The sixteenth barsi of Ustad Sadiq Ali Mando, one of the leading players of clarinet was held at the Alhamra last week where homage in word and deed was paid in an ethos steeped in the traditions of music.
Ustad Sadiq Ali Mando was a very good clarinet player and he approached music within the framework of a definite method. He was educated in music by Mubarak Ali Khan and Fateh Ali Khan, the qawwal duo that took qawwali to a very high point and paved the way for Nusrat Fateh Ali Khan to break new ground with this genre in the decades to come. Mubarak Ali and Fateh Ali as qawwals were properly trained and they laid the foundation of the qawwali on raagdari, the exploration of the tonal patterns of the raags and the discovery of the rhythmic divisions. They drew their musical heritage from the family of Behram Khan, the legendary dhrupad vocalist from Jaipur.
Wajahat Attre, the music composer paid homage to the ustad. His father Rashid Attre was friends with Ustad Mando and when he took lessons from his father he made it a point to repeat that before Ustad Mando, who encouraged him and gave him advice on maintaining the rigour and discipline of the riyaz without losing the flair for it. In a way Mando secretly monitored his growth.
In an age when technology is fast changing instrumentation natural sound is becoming an echo from the past raising grave concerns whether the players of natural sound will last or give way to ever new instrumentation and computer generated sounds. In the barsi Jaffer Hussain Khan Performance on the clarinet restored some faith in sticking to tradition and not being swept away by the flood of change that is being witnessed these days. He played raag charukeshi with steadied composure and gave a good account of himself in all the three registers and the various tempos.
It must be said also that there are very few practitioners of the clarinet left and Jaffer Hussain Khan, in middle age is not really being pushed to be overtaken in virtuosity by someone comparatively younger.
During the course of the colonial encounter many purely western instruments were adapted to be played according to the particularities of our music. The primary concern was to make the note malleable—clarinet, a western instrument supposed to produce the staccato note, did not have the capacity to incorporate the microtones, which is the very essence of our music. But in the hands of many of our masters such instruments were played very differently and almost sounded like our very own. Many other western instruments too have been modified in the same manner and they now also appear to be our own—the list is long and impressive and can begin with the harmonium which has disappeared from the western orchestras but finds a permanent place in our music. Violin, piano and even the guitar are played with the desire to do away with the rigidity of the staccato note.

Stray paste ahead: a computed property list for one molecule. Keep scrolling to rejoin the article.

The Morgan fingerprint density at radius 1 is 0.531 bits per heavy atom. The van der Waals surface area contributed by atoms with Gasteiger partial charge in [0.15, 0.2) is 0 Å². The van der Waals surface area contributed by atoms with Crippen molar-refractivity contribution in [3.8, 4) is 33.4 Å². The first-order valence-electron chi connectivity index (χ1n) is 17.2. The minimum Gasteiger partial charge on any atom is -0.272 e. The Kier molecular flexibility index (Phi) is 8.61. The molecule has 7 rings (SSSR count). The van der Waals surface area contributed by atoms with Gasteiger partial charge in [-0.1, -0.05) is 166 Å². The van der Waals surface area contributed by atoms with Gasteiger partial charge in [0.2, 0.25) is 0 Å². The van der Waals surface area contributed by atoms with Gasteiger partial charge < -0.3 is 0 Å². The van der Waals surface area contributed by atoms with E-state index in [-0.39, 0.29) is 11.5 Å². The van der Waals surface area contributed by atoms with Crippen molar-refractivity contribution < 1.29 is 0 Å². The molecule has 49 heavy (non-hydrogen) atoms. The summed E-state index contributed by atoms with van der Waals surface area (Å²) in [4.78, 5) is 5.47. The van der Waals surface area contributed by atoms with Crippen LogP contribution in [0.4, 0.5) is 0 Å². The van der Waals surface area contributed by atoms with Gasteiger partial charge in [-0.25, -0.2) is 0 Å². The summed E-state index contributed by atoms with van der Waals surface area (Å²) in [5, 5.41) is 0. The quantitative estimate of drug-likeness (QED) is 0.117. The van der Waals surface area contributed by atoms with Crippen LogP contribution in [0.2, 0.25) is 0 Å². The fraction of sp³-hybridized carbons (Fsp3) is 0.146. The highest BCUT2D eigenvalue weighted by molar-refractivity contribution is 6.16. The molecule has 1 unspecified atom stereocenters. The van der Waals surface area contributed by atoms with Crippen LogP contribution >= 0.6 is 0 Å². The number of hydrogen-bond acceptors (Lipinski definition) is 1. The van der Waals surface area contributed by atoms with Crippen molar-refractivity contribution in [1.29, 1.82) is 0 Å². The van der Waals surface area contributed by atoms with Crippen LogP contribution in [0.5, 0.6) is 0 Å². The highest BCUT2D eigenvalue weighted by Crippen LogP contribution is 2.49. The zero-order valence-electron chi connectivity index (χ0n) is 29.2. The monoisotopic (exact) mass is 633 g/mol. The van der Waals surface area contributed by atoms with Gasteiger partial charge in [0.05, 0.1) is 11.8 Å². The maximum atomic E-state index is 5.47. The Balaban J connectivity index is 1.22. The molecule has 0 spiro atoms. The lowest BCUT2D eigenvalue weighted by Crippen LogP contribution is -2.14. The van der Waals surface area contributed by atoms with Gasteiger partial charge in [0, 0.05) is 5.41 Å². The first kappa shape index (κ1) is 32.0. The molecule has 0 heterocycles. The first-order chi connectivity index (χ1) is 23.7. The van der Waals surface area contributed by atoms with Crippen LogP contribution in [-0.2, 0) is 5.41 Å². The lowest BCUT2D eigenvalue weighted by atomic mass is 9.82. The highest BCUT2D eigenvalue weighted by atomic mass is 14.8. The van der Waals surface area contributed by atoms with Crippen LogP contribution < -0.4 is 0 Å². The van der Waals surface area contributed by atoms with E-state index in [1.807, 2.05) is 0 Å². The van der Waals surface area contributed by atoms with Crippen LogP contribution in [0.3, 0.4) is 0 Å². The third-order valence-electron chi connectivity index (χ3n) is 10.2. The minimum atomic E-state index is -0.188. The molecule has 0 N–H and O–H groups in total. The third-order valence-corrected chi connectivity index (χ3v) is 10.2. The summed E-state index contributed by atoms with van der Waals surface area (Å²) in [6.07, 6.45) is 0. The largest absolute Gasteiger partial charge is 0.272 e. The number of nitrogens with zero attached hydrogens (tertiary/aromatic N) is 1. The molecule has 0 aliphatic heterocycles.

Clarinet’s staccato note was mixed with the delight of meend, the glides and the intoning of the microtones. The instrument could be played solo with the exploration of the raag and it came out of the shadow of merely being an instrument that formed part of an orchestra. In the Punjab, Ustads Shahjahan, Jahangir and Aurangzeb were also great clarinet players. They had formed a band and since the clarinet was an essential instrument of a band they started to play raags on them instead of western compositions. These bands were usually engaged on marriage ceremonies and Jahangir, Alamgir and Aurangzeb along with another band led by Master Sohni were the leading exponents of the instrument.
The performance of Mehmoodul Hasan Jaggo and his son Shahid Ali Jaggo on the tabla too was the salient feature of the barsi. The two played eiktal in the various qaidas, parans and relas and brought out the strong points of the baaj as it was developed by the shagirds of Ustad Fateh Din of Kasur. The others who performed were Rafeeq Hussain, Saleem Bazmi, AbuBakar Fayyaz and Muhammed Akhter. The musical session was rounded off by Aqeel Manzoor, a very good ghazal gaik but underrated. He has the relevant command over the sur and its various alankaras especially those employed to go along with the kalaam that is being sung. The musicians who accompanied during the evening were Jimmi Khan and Shahid Ali on the tabla, Muhammed Aslam on the harmonium, Faqir Hussain Khan on the sarangi and Ghulam Sabir on the tanpura.
This barsi in particular was more than a routine affair because the son of Ustad Sadiq Ali Mando Ghulam Haider, a scholar of music besides being a practicing musician is fully cognizant of the need to keep such institutions going. He established the Pakistan Classical Music Guild many decades ago as a platform both for the established ustads and the aspiring young musicians. All through, since its inception, it has been holding programmes, though it may be conceded without consistency. Usually the lack of funds and not the fazing of desire has been the main cause of these breaks but, despite the absence of resources, the presence of Ustad Ghulam Haider has ensured that programmes are held. The Pakistan Classical Music Guild continues to serve the purpose for which it was established decades ago.